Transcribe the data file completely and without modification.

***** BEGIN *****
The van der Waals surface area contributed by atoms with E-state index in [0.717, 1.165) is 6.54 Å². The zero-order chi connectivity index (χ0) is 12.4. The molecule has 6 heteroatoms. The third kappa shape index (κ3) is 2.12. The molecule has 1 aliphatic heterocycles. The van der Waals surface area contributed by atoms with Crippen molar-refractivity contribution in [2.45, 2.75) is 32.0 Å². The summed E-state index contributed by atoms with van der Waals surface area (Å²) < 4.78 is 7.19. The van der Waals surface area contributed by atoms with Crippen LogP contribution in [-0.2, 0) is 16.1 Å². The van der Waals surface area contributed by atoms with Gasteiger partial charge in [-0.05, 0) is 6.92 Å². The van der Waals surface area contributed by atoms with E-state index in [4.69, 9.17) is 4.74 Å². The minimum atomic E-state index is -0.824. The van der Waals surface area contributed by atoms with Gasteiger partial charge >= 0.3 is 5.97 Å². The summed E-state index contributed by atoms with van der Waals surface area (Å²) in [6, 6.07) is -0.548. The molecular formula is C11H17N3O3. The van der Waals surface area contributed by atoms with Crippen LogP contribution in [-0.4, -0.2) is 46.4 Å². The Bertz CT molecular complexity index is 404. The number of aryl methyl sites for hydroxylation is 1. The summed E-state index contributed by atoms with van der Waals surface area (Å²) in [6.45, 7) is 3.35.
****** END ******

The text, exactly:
The van der Waals surface area contributed by atoms with E-state index in [0.717, 1.165) is 6.54 Å². The zero-order chi connectivity index (χ0) is 12.4. The molecule has 6 heteroatoms. The third kappa shape index (κ3) is 2.12. The molecule has 1 aliphatic heterocycles. The van der Waals surface area contributed by atoms with Crippen molar-refractivity contribution in [2.45, 2.75) is 32.0 Å². The summed E-state index contributed by atoms with van der Waals surface area (Å²) < 4.78 is 7.19. The van der Waals surface area contributed by atoms with Crippen LogP contribution in [-0.2, 0) is 16.1 Å². The van der Waals surface area contributed by atoms with Gasteiger partial charge in [-0.05, 0) is 6.92 Å². The van der Waals surface area contributed by atoms with E-state index in [4.69, 9.17) is 4.74 Å². The minimum atomic E-state index is -0.824. The van der Waals surface area contributed by atoms with Gasteiger partial charge >= 0.3 is 5.97 Å². The summed E-state index contributed by atoms with van der Waals surface area (Å²) in [6, 6.07) is -0.548. The molecular formula is C11H17N3O3. The van der Waals surface area contributed by atoms with Crippen LogP contribution in [-0.4, -0.2) is 46.4 Å². The Bertz CT molecular complexity index is 404. The number of aryl methyl sites for hydroxylation is 1. The summed E-state index contributed by atoms with van der Waals surface area (Å²) in [6.45, 7) is 3.35.